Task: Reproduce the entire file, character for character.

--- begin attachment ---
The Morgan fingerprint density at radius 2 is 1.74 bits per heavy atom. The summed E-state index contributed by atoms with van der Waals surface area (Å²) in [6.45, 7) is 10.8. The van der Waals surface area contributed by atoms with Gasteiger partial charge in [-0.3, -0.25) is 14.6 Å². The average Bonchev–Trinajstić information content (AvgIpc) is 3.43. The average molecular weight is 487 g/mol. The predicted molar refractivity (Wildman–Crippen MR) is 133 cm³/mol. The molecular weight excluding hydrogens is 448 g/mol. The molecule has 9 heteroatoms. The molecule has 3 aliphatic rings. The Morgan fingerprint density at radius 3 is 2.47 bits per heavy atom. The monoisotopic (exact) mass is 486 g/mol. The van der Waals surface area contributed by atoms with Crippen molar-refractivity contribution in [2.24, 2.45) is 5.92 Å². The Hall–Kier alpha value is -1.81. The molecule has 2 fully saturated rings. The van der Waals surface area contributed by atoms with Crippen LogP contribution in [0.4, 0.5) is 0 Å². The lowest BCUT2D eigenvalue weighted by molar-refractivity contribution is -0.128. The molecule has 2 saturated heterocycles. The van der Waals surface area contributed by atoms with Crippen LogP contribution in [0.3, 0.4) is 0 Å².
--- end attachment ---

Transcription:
The Morgan fingerprint density at radius 2 is 1.74 bits per heavy atom. The summed E-state index contributed by atoms with van der Waals surface area (Å²) in [6.45, 7) is 10.8. The van der Waals surface area contributed by atoms with Gasteiger partial charge in [-0.3, -0.25) is 14.6 Å². The average Bonchev–Trinajstić information content (AvgIpc) is 3.43. The average molecular weight is 487 g/mol. The predicted molar refractivity (Wildman–Crippen MR) is 133 cm³/mol. The molecular weight excluding hydrogens is 448 g/mol. The molecule has 9 heteroatoms. The molecule has 3 aliphatic rings. The Morgan fingerprint density at radius 3 is 2.47 bits per heavy atom. The monoisotopic (exact) mass is 486 g/mol. The van der Waals surface area contributed by atoms with Crippen molar-refractivity contribution in [2.24, 2.45) is 5.92 Å². The Hall–Kier alpha value is -1.81. The molecule has 2 fully saturated rings. The van der Waals surface area contributed by atoms with Crippen LogP contribution in [0.4, 0.5) is 0 Å². The lowest BCUT2D eigenvalue weighted by molar-refractivity contribution is -0.128. The molecule has 2 saturated heterocycles. The van der Waals surface area contributed by atoms with Crippen LogP contribution in [0.3, 0.4) is 0 Å².